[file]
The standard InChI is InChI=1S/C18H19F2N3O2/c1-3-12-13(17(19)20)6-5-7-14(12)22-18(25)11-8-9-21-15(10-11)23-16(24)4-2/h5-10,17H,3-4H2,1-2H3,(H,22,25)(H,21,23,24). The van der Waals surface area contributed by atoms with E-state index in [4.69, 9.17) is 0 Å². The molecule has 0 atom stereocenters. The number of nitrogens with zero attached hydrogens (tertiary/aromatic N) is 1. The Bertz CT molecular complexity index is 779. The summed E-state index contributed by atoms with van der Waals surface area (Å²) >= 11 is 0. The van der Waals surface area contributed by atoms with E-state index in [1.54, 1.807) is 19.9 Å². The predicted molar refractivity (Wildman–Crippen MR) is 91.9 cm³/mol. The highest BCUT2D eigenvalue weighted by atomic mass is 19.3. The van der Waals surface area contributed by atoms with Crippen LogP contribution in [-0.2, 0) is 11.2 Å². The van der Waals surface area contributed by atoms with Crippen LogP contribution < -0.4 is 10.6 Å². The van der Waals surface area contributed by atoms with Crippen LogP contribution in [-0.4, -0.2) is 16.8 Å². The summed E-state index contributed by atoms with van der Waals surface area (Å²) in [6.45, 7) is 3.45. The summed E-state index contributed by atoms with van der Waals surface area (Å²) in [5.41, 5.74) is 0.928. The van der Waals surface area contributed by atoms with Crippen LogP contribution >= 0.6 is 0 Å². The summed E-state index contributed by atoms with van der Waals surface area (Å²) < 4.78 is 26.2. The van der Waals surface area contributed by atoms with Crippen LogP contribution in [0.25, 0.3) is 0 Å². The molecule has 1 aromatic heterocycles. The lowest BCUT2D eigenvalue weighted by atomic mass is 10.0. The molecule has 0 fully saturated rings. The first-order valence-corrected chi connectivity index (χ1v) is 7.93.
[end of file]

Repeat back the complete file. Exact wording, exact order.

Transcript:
The standard InChI is InChI=1S/C18H19F2N3O2/c1-3-12-13(17(19)20)6-5-7-14(12)22-18(25)11-8-9-21-15(10-11)23-16(24)4-2/h5-10,17H,3-4H2,1-2H3,(H,22,25)(H,21,23,24). The van der Waals surface area contributed by atoms with E-state index in [4.69, 9.17) is 0 Å². The molecule has 0 atom stereocenters. The number of nitrogens with zero attached hydrogens (tertiary/aromatic N) is 1. The Bertz CT molecular complexity index is 779. The summed E-state index contributed by atoms with van der Waals surface area (Å²) >= 11 is 0. The van der Waals surface area contributed by atoms with E-state index in [1.54, 1.807) is 19.9 Å². The predicted molar refractivity (Wildman–Crippen MR) is 91.9 cm³/mol. The highest BCUT2D eigenvalue weighted by atomic mass is 19.3. The van der Waals surface area contributed by atoms with Crippen LogP contribution in [-0.2, 0) is 11.2 Å². The van der Waals surface area contributed by atoms with Crippen LogP contribution < -0.4 is 10.6 Å². The van der Waals surface area contributed by atoms with Crippen LogP contribution in [-0.4, -0.2) is 16.8 Å². The summed E-state index contributed by atoms with van der Waals surface area (Å²) in [6.45, 7) is 3.45. The summed E-state index contributed by atoms with van der Waals surface area (Å²) in [5.41, 5.74) is 0.928. The van der Waals surface area contributed by atoms with Crippen LogP contribution >= 0.6 is 0 Å². The summed E-state index contributed by atoms with van der Waals surface area (Å²) < 4.78 is 26.2. The van der Waals surface area contributed by atoms with Crippen LogP contribution in [0.25, 0.3) is 0 Å². The molecule has 1 aromatic heterocycles. The lowest BCUT2D eigenvalue weighted by atomic mass is 10.0. The molecule has 0 fully saturated rings. The first-order valence-corrected chi connectivity index (χ1v) is 7.93.